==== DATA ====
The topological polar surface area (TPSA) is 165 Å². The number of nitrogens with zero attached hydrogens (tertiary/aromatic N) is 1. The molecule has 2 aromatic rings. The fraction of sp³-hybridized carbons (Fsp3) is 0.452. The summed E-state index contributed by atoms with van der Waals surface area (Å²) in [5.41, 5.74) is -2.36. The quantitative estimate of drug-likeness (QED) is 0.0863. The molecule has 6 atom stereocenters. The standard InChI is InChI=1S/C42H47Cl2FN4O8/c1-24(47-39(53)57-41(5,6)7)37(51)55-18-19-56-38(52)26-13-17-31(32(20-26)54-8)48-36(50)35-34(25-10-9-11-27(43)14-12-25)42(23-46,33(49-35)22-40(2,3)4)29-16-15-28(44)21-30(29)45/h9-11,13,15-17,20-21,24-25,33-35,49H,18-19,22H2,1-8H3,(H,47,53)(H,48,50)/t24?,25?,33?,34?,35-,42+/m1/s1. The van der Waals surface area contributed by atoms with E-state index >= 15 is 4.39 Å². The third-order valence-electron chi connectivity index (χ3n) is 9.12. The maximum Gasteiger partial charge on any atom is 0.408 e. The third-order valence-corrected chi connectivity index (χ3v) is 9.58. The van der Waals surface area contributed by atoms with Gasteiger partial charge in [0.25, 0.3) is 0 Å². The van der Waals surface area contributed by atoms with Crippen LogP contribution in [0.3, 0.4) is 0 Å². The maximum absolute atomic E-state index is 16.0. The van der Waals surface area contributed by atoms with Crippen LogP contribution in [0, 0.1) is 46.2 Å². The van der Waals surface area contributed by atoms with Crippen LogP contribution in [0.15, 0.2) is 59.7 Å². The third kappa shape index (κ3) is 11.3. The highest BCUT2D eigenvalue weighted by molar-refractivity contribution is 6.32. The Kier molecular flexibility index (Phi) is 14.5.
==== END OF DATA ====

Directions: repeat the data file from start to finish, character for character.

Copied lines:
The topological polar surface area (TPSA) is 165 Å². The number of nitrogens with zero attached hydrogens (tertiary/aromatic N) is 1. The molecule has 2 aromatic rings. The fraction of sp³-hybridized carbons (Fsp3) is 0.452. The summed E-state index contributed by atoms with van der Waals surface area (Å²) in [5.41, 5.74) is -2.36. The quantitative estimate of drug-likeness (QED) is 0.0863. The molecule has 6 atom stereocenters. The standard InChI is InChI=1S/C42H47Cl2FN4O8/c1-24(47-39(53)57-41(5,6)7)37(51)55-18-19-56-38(52)26-13-17-31(32(20-26)54-8)48-36(50)35-34(25-10-9-11-27(43)14-12-25)42(23-46,33(49-35)22-40(2,3)4)29-16-15-28(44)21-30(29)45/h9-11,13,15-17,20-21,24-25,33-35,49H,18-19,22H2,1-8H3,(H,47,53)(H,48,50)/t24?,25?,33?,34?,35-,42+/m1/s1. The van der Waals surface area contributed by atoms with E-state index >= 15 is 4.39 Å². The third-order valence-electron chi connectivity index (χ3n) is 9.12. The maximum Gasteiger partial charge on any atom is 0.408 e. The third-order valence-corrected chi connectivity index (χ3v) is 9.58. The van der Waals surface area contributed by atoms with Gasteiger partial charge in [0.25, 0.3) is 0 Å². The van der Waals surface area contributed by atoms with Crippen LogP contribution in [0.3, 0.4) is 0 Å². The maximum absolute atomic E-state index is 16.0. The van der Waals surface area contributed by atoms with Crippen LogP contribution in [0, 0.1) is 46.2 Å². The van der Waals surface area contributed by atoms with Crippen LogP contribution in [0.15, 0.2) is 59.7 Å². The third kappa shape index (κ3) is 11.3. The highest BCUT2D eigenvalue weighted by molar-refractivity contribution is 6.32. The Kier molecular flexibility index (Phi) is 14.5.